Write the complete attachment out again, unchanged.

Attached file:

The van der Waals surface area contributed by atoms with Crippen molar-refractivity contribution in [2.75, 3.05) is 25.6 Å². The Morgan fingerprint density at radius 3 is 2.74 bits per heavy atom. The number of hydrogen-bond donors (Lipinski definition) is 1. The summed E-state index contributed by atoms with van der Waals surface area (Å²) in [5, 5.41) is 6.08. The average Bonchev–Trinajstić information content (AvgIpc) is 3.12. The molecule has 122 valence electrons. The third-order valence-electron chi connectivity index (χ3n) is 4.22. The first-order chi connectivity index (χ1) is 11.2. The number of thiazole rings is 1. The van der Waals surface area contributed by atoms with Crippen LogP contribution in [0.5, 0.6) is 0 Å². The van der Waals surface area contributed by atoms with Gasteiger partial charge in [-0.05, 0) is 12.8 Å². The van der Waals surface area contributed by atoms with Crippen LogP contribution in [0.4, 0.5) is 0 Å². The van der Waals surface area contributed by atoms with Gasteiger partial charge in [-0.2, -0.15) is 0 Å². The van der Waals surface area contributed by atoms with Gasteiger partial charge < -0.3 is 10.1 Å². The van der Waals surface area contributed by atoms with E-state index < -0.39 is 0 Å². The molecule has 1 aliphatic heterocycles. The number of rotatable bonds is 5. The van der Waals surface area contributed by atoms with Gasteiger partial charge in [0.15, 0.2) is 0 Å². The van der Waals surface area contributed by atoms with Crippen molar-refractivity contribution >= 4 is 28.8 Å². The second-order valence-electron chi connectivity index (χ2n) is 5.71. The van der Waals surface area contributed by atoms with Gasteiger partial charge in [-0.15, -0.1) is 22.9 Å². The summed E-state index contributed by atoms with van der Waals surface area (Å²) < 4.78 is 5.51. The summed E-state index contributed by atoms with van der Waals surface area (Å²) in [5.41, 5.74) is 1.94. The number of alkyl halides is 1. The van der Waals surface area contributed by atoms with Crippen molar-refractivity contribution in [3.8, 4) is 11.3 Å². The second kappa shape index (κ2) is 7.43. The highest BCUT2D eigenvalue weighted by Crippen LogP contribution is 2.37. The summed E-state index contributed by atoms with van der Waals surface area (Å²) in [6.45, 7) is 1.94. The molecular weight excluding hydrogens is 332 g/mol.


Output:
The van der Waals surface area contributed by atoms with Crippen molar-refractivity contribution in [2.75, 3.05) is 25.6 Å². The Morgan fingerprint density at radius 3 is 2.74 bits per heavy atom. The number of hydrogen-bond donors (Lipinski definition) is 1. The summed E-state index contributed by atoms with van der Waals surface area (Å²) in [5, 5.41) is 6.08. The average Bonchev–Trinajstić information content (AvgIpc) is 3.12. The molecule has 122 valence electrons. The third-order valence-electron chi connectivity index (χ3n) is 4.22. The first-order chi connectivity index (χ1) is 11.2. The number of thiazole rings is 1. The van der Waals surface area contributed by atoms with Crippen LogP contribution in [0.5, 0.6) is 0 Å². The van der Waals surface area contributed by atoms with Gasteiger partial charge in [-0.05, 0) is 12.8 Å². The van der Waals surface area contributed by atoms with Crippen LogP contribution in [0.4, 0.5) is 0 Å². The van der Waals surface area contributed by atoms with Gasteiger partial charge in [-0.2, -0.15) is 0 Å². The van der Waals surface area contributed by atoms with Gasteiger partial charge < -0.3 is 10.1 Å². The van der Waals surface area contributed by atoms with E-state index < -0.39 is 0 Å². The molecule has 1 aliphatic heterocycles. The number of rotatable bonds is 5. The van der Waals surface area contributed by atoms with Gasteiger partial charge in [0.15, 0.2) is 0 Å². The van der Waals surface area contributed by atoms with Crippen molar-refractivity contribution >= 4 is 28.8 Å². The second-order valence-electron chi connectivity index (χ2n) is 5.71. The van der Waals surface area contributed by atoms with Gasteiger partial charge in [-0.15, -0.1) is 22.9 Å². The summed E-state index contributed by atoms with van der Waals surface area (Å²) < 4.78 is 5.51. The summed E-state index contributed by atoms with van der Waals surface area (Å²) in [5.41, 5.74) is 1.94. The number of alkyl halides is 1. The van der Waals surface area contributed by atoms with Crippen molar-refractivity contribution in [3.8, 4) is 11.3 Å². The second kappa shape index (κ2) is 7.43. The highest BCUT2D eigenvalue weighted by Crippen LogP contribution is 2.37. The summed E-state index contributed by atoms with van der Waals surface area (Å²) in [6.45, 7) is 1.94. The molecular weight excluding hydrogens is 332 g/mol.